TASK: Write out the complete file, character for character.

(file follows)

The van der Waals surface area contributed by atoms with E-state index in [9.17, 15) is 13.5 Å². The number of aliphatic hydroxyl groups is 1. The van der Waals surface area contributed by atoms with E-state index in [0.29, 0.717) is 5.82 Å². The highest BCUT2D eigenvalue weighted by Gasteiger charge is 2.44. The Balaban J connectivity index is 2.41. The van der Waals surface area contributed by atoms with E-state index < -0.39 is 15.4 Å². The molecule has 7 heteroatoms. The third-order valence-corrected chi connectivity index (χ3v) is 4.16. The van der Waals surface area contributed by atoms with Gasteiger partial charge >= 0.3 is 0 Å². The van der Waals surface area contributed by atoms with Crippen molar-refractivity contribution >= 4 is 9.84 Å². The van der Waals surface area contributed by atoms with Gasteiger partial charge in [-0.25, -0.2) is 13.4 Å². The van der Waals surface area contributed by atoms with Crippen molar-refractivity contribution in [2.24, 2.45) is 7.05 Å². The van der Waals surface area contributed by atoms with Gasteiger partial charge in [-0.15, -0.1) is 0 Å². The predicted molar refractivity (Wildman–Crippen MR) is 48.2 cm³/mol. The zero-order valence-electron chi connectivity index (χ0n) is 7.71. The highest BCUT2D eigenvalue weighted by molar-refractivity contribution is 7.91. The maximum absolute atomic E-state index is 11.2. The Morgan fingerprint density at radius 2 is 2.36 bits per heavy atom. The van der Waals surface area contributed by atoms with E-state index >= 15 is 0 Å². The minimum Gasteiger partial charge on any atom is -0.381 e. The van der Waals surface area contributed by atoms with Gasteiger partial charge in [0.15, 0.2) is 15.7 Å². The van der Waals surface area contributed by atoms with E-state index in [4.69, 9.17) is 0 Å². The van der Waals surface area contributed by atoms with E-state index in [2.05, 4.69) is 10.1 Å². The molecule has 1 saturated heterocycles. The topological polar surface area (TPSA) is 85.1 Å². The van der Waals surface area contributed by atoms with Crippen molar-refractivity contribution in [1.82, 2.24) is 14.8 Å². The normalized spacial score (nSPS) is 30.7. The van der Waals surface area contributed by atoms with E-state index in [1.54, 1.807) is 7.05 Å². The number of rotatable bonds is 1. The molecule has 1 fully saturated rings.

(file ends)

The van der Waals surface area contributed by atoms with E-state index in [9.17, 15) is 13.5 Å². The number of aliphatic hydroxyl groups is 1. The van der Waals surface area contributed by atoms with E-state index in [0.29, 0.717) is 5.82 Å². The highest BCUT2D eigenvalue weighted by Gasteiger charge is 2.44. The Balaban J connectivity index is 2.41. The van der Waals surface area contributed by atoms with E-state index < -0.39 is 15.4 Å². The molecule has 7 heteroatoms. The third-order valence-corrected chi connectivity index (χ3v) is 4.16. The van der Waals surface area contributed by atoms with Gasteiger partial charge >= 0.3 is 0 Å². The van der Waals surface area contributed by atoms with Crippen molar-refractivity contribution >= 4 is 9.84 Å². The van der Waals surface area contributed by atoms with Gasteiger partial charge in [-0.25, -0.2) is 13.4 Å². The van der Waals surface area contributed by atoms with Crippen molar-refractivity contribution in [2.24, 2.45) is 7.05 Å². The van der Waals surface area contributed by atoms with Gasteiger partial charge in [-0.15, -0.1) is 0 Å². The predicted molar refractivity (Wildman–Crippen MR) is 48.2 cm³/mol. The zero-order valence-electron chi connectivity index (χ0n) is 7.71. The highest BCUT2D eigenvalue weighted by molar-refractivity contribution is 7.91. The maximum absolute atomic E-state index is 11.2. The Morgan fingerprint density at radius 2 is 2.36 bits per heavy atom. The van der Waals surface area contributed by atoms with E-state index >= 15 is 0 Å². The minimum Gasteiger partial charge on any atom is -0.381 e. The van der Waals surface area contributed by atoms with Gasteiger partial charge in [0.15, 0.2) is 15.7 Å². The van der Waals surface area contributed by atoms with E-state index in [4.69, 9.17) is 0 Å². The van der Waals surface area contributed by atoms with E-state index in [2.05, 4.69) is 10.1 Å². The molecule has 1 saturated heterocycles. The topological polar surface area (TPSA) is 85.1 Å². The van der Waals surface area contributed by atoms with Crippen molar-refractivity contribution in [1.82, 2.24) is 14.8 Å². The normalized spacial score (nSPS) is 30.7. The van der Waals surface area contributed by atoms with E-state index in [1.54, 1.807) is 7.05 Å². The number of rotatable bonds is 1. The molecule has 1 fully saturated rings.